With the line's abilities already thrown into question over the performance in 2013 combined with the loss of Taylor Lewan and Michael Schofield, don't be surprised if someone like returning sophomore Kyle Kalis loses out to the likes of Cole.

Tommy Armstrong Jr., QB, Nebraska

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    Joe Robbins/Getty Images

    Remember when Nebraska's Taylor Martinez was going to be the next great thing in the Big Ten?  Remember when that didn't happen and everyone started looking to 2014 spring practices for the next great quarterback in Lincoln?  Remember how it was supposed to be Tommy Armstrong?

    We never thought we'd get such an early look at Armstrong, but Martinez's early exit due to injury after injury meant Armstrong's freshman season was spent on the field rather than in the film room.  Unfortunately, Armstrong didn't really wow anyone, giving up eight interceptions while tossing just nine touchdowns.

    Armstrong completed just 51.9 percent of his passes in 2013, threw for 966 yards (which laughably led the Huskers) and finished with a woeful average of just 107.3 passing yards per game.  Despite seeing significant action in six games, Armstrong never broke 175 passing yards in 2013, which leaves Nebraska fans to wonder what's next for the Huskers offense.

    So who could take Armstrong's place?  Try redshirt freshman Johnny Stanton, the former 4-star from California who was nicknamed "Johnny Tebow" at the Elite 11 quarterback clinic.

    With Stanton showing massive potential to develop into the next Tim Tebow/Johnny Manziel style of quarterback, Tommy Armstrong's days as Nebraska's starting quarterback may have already come and gone.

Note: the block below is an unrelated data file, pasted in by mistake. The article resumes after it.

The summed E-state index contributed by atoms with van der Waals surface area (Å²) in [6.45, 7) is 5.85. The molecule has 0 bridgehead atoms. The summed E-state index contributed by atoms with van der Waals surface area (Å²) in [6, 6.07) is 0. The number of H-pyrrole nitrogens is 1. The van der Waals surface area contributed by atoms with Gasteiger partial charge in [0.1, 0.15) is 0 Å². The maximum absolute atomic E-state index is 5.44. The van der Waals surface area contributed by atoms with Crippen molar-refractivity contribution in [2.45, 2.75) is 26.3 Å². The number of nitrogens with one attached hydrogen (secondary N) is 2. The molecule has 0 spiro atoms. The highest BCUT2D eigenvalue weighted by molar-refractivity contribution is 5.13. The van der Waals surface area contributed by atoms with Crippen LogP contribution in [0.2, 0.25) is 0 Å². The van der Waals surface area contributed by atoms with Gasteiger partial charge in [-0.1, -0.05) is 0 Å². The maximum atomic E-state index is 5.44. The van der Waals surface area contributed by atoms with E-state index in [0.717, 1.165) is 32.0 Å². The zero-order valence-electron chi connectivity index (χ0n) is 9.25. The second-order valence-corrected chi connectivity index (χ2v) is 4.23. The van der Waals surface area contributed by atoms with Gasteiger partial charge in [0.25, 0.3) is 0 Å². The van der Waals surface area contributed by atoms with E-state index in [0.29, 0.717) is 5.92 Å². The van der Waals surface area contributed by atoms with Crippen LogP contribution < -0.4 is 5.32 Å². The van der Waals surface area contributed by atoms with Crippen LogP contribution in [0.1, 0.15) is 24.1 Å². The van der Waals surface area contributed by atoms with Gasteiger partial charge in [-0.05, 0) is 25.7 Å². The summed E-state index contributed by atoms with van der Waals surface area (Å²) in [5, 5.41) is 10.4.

Devin Gardner, QB, Michigan

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    Tony Ding/Associated Press

    Finally, we come to Michigan's Devin Gardner.  Despite receiving the honor last season of wearing Michigan legend Tom Harmon's iconic No. 98, his play has been anything but Harmon-esque.

    Despite finishing second in the Big Ten in passing yards per game last season (246.7), Gardner also threw multiple interceptions in four games.  He also failed to complete 55 percent or more of his passes six times, including two games under 50 percent.

    Gardner also wasn't particularly great at digging his offense out of a hole, either.  He completed just 42.9 percent of his throws on third down and seven-or-longer in 2013.

    But what might concern Michigan coaches and fans most is his inability to create with his feet when the passing lanes just aren't there.  In stark contrast to his predecessor, Gardner averaged just 2.9 yards per carry in 2013, far below Denard Robinson's average of 7.2 a season earlier.

    Michigan also saw some impressive beginnings from soon-to-be sophomore Shane Morris, who completed 61.7 percent of his passes in five appearances for the Wolverines.  Even assuming Gardner is fully recovered from his broken foot suffered against Ohio State, we suspect head coach Brady Hoke and new offensive coordinator Doug Nussmeier will have Gardner on a short leash in 2014.

    Follow @davidrluther on Twitter!